It was during a phone conversation with a GP recently that I realised how little I know about my second-born daughter, Ivy.
“How much does she weigh?” the doctor asked me as I stood clutching my phone and staring at my ten-month-old like a deer stuck in headlights. “Er, honestly? I have no idea.” I replied. “Ballpark figure?” she pressed on, her voice surprisingly clear of judgement. “Hmm, I couldn’t even tell you that, sorry.” I said, sheepishly. Yet, still the GP was determined. “Okay, what about her height?” “Nope! Couldn’t tell you that either…”
You can imagine how the rest of the conversation went. Suffice to say, by the time I hung up, I realised not only did I not know how much my baby weighed or measured, I also didn’t know if her sleep schedule was considered “normal”, what other babies her age were up to, or even if Ivy had met any of the milestones for her age group. The most remarkable thing about this? I also, didn’t care.
My laissez-faire approach to parenting might seem surprising to some, but it’s an even greater shock to me considering I was the exactly opposite with my firstborn Cella.
A classic Type-A personality, it wouldn’t be untrue to say I approached pregnancy and motherhood like it was an Olympic event and God how I wanted that gold medal!
I didn’t just want to be a good mother – I was determined to be The Best Mother In The World and to that end, read all the baby guides I could get my hands on (underlining the important passages in yellow if you really must know). I bought designer clothes, washed and ironed them and hung them not only by size, but by type and colour (Did I mention I was also a Virgo?).
I bought the right “stuff”, read the right “words” and bought into the dream that motherhood would be like one big J&J commercial. And then baby Cella was born and everything Went. To. Shit.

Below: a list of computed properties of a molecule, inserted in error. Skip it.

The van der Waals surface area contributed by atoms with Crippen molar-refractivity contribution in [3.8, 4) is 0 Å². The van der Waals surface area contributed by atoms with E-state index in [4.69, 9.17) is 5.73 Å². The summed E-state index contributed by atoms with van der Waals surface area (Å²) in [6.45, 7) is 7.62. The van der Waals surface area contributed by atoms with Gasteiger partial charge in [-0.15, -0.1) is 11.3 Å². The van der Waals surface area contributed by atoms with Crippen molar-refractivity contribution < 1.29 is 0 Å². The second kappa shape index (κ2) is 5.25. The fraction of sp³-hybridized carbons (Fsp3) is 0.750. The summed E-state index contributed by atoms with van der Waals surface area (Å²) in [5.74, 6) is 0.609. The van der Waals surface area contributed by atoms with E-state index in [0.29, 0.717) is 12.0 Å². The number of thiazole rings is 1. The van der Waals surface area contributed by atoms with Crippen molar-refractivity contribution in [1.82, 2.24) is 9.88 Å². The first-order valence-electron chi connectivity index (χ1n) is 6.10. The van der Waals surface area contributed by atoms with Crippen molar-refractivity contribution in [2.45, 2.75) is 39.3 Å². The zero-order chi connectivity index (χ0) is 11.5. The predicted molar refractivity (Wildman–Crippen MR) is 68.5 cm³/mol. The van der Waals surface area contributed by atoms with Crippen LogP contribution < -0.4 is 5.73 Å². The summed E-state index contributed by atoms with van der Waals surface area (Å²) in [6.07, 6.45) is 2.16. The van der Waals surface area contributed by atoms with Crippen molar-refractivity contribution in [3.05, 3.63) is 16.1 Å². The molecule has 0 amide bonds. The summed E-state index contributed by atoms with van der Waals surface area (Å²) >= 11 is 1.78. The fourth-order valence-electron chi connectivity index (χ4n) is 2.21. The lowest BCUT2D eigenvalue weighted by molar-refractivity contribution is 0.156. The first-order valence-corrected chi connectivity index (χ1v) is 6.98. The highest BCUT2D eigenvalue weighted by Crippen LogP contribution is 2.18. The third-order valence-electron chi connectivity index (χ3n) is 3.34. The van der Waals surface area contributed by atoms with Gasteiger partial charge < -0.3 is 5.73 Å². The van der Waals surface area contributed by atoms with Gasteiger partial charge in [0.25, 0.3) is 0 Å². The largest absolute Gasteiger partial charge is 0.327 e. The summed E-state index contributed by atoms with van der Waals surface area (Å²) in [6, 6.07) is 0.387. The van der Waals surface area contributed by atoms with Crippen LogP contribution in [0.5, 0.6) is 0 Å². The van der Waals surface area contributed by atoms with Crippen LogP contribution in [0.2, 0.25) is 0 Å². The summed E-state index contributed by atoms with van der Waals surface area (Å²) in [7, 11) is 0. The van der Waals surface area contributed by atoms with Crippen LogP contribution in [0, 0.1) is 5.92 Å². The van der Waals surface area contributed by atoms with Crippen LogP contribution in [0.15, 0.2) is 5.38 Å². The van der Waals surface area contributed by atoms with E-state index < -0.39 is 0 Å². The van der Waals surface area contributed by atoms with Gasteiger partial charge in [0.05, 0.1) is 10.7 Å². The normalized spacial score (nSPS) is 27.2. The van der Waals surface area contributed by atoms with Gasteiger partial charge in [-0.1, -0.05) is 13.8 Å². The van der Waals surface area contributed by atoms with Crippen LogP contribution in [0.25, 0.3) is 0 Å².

She emerged from the womb screaming and continued to do exactly that 24/7 for the next year. Cella was diagnosed with severe reflux around the time I was diagnosed with severe maternal disillusionment disorder (symptoms include a general feeling of being overwhelmed and under-prepared, and walking around with a general WTF??? demeanour).
How could I parent a ‘broken baby’ when she clearly didn’t tick any of the boxes I’d read about? At first I gave it a good go; I watched the clock anxiously making sure she followed the routines. I pureed only organic meat and vegetables, changed her wardrobe from 000 to 00 the second she turned six months, and worked like a psycho to encourage her to meet the physical milestones the other babies in my mother’s group were meeting.
During the day I smiled through gritted teeth when others beamed about their seemingly perfect babies sleeping through the night and as soon as I got home I’d be on the phone to Tresillian.
“I’m sure my baby has autism” I’d cry. “She’s not doing any of the things the other babies are doing.”
“Dilvin, you can’t diagnose a three-week old baby with autism, she’s probably just being a baby,” they’d reply.
Sleep studies and schools followed but they didn’t make a difference. Cella, it seemed, was just a live wire who was determined to go about things in her own way. And me? I wasn’t used to being so out of control and I was utterly miserable. “I don’t want to have any more children” I told my husband and I meant it. Cella became resigned to the idea of being an only child – until she reached 3 and a half and I changed my mind. I got pregnant.